Center for Women's History
Explore women's history through exhibitions, programs, scholarship, and immersive multimedia.
About the center
Our Center for Women’s History is the first of its kind in the nation within the walls of a major museum. At the Center, we explore the lives and legacies of women who have shaped and continue to shape the American experience. As a hub for scholarship and education, the Center demonstrates how women across the spectrum of race, class, and sexuality exercised power and effected change. Guided by a committee of distinguished historians and informed by the latest research, the Center features permanent installations, temporary exhibitions, and a vibrant array of talks and programs, enriching the cultural landscape of New York City and creating new opportunities for historical discovery.
"Miss Rose Bower of North Dakota" Woman playing trumpet, wearing "Votes for Women" sash. Gelatin Silver Photograph, New-York Historical Society.
Major funding for the Center for Women's History programs provided by
The Estate of Jean Dubinsky Appleton
Claudine and Fred Bacher
James Basker and Angela Vallot
Joyce B. Cowin
Diana and Joseph DiMenna
Robert and Mercedes Eichholz Foundation
The Robert David Lion Gardiner Foundation
Richard Gilder and Lois Chiles
Susan and Roger Hertog
Susan and Robert Klein
The Leonard & Judy Lauder Fund
Diane and Adam E. Max
The Andrew W. Mellon Foundation
Jennifer and John Monsky
Amanda and Neal Moszkowski
Jean Margo Reid
Pan and Scott Schafler
Eric J. and Daria L. Wallach
Leah and Michael R. Weisberg
Public funding for the Center for Women’s History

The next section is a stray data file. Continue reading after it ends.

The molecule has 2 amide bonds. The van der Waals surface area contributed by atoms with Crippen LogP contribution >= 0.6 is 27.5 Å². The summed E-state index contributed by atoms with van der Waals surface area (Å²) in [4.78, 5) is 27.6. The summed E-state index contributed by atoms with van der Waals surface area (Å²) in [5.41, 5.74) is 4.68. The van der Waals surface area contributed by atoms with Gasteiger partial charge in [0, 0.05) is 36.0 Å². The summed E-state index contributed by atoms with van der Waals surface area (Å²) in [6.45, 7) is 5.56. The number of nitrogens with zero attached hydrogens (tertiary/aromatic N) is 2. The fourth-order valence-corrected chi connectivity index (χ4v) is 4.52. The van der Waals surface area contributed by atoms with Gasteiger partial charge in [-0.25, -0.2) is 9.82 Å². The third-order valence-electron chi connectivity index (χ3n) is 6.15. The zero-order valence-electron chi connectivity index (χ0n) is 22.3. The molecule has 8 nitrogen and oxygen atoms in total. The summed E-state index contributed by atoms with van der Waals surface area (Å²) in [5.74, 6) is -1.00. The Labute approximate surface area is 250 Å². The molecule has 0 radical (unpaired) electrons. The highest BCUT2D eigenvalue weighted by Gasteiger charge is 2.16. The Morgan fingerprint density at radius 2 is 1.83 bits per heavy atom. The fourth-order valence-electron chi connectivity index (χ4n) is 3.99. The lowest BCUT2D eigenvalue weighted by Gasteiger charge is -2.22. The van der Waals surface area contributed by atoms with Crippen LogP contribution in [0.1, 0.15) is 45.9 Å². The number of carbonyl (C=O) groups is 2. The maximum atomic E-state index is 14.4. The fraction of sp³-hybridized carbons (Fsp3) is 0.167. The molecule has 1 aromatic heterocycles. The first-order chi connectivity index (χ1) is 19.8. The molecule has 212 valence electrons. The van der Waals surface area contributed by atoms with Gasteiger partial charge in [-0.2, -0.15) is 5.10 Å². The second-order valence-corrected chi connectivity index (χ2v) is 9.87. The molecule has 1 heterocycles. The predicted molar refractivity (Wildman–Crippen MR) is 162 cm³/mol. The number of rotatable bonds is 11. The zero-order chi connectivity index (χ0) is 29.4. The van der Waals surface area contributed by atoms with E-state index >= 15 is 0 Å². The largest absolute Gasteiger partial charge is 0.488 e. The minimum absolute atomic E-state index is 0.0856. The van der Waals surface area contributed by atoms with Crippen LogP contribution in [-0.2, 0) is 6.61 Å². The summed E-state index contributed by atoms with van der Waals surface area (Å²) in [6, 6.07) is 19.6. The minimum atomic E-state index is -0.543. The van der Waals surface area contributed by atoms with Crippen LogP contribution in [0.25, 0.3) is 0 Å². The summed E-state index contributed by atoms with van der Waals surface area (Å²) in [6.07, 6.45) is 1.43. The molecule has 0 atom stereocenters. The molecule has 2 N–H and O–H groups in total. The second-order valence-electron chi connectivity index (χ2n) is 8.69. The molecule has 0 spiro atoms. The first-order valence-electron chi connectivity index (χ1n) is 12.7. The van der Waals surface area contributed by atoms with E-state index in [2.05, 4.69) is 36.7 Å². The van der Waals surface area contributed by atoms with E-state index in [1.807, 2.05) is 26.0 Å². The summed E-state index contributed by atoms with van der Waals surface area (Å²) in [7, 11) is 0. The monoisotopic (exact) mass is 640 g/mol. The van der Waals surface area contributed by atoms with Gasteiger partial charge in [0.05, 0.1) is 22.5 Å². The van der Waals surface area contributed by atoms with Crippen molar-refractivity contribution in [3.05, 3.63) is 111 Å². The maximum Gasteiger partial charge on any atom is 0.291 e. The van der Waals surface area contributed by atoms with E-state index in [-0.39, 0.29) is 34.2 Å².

The New York City Council
New York City Department of Cultural Affairs
Empire State Development and I Love New York under
Governor Andrew Cuomo’s Regional Development Council Initiative
Institute of Museum and Library Services
Diane and Adam E. Max Conference on Women’s History
Breaking News, Breaking Barriers: Women in American Journalism
The Diane and Adam E. Max Conference on Women's History is the cornerstone of the Center for Women's History's public and scholarly programs. Our virtual 2021 conference features a mix of pre-recorded keynote conversations and live panels held via Zoom beginning in March 2021.
Today, as we scrutinize the production, polarization, and power of news, the Center for Women's History explores the complex history of women in journalism from the 19th century to the present day.
Since the early 19th century, women have made vital contributions to American journalism. Many extraordinary practitioners—including activist Ida B. Wells-Barnett, investigator Nellie Bly, photojournalist Margaret Bourke-White, foreign correspondent Dorothy Thompson, Washington insider Alice Dunnigan, and publishers such as Mary Ann Shadd Carey, Charlotta Bass, and Katharine Graham—made their marks on the profession while fighting against persistent, systemic sexism and racism.
In conjunction with the exhibition Cover Story: Katharine Graham, CEO—opening in the Joyce B. Cowin Gallery of Women’s History in May 2021—the wide-ranging conversations and panel discussions of the Diane and Adam E. Max Conference on Women’s History will take place as a series of programs throughout the run of the exhibition.